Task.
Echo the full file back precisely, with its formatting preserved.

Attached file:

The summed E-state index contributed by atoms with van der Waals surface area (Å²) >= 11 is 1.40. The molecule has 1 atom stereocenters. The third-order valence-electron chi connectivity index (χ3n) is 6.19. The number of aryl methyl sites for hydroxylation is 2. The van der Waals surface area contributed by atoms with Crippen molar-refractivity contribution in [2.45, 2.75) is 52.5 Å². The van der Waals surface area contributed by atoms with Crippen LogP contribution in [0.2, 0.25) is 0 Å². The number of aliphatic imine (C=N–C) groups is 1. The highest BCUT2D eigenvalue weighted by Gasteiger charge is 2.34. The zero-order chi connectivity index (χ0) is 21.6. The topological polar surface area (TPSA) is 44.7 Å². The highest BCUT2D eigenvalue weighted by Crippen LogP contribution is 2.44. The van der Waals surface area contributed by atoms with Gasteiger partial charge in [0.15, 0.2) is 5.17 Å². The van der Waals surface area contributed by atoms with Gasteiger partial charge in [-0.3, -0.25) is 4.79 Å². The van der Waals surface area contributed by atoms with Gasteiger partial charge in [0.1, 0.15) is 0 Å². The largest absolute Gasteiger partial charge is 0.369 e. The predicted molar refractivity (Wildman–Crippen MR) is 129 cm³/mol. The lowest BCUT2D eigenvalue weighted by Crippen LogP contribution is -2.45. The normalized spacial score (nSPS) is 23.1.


The summed E-state index contributed by atoms with van der Waals surface area (Å²) >= 11 is 1.40. The molecule has 1 atom stereocenters. The third-order valence-electron chi connectivity index (χ3n) is 6.19. The number of aryl methyl sites for hydroxylation is 2. The van der Waals surface area contributed by atoms with Crippen molar-refractivity contribution in [2.45, 2.75) is 52.5 Å². The van der Waals surface area contributed by atoms with Crippen LogP contribution in [0.2, 0.25) is 0 Å². The number of aliphatic imine (C=N–C) groups is 1. The highest BCUT2D eigenvalue weighted by Gasteiger charge is 2.34. The zero-order chi connectivity index (χ0) is 21.6. The topological polar surface area (TPSA) is 44.7 Å². The highest BCUT2D eigenvalue weighted by Crippen LogP contribution is 2.44. The van der Waals surface area contributed by atoms with Gasteiger partial charge in [0.15, 0.2) is 5.17 Å². The van der Waals surface area contributed by atoms with Gasteiger partial charge in [-0.3, -0.25) is 4.79 Å². The van der Waals surface area contributed by atoms with Gasteiger partial charge in [0.1, 0.15) is 0 Å². The largest absolute Gasteiger partial charge is 0.369 e. The predicted molar refractivity (Wildman–Crippen MR) is 129 cm³/mol. The lowest BCUT2D eigenvalue weighted by Crippen LogP contribution is -2.45. The normalized spacial score (nSPS) is 23.1.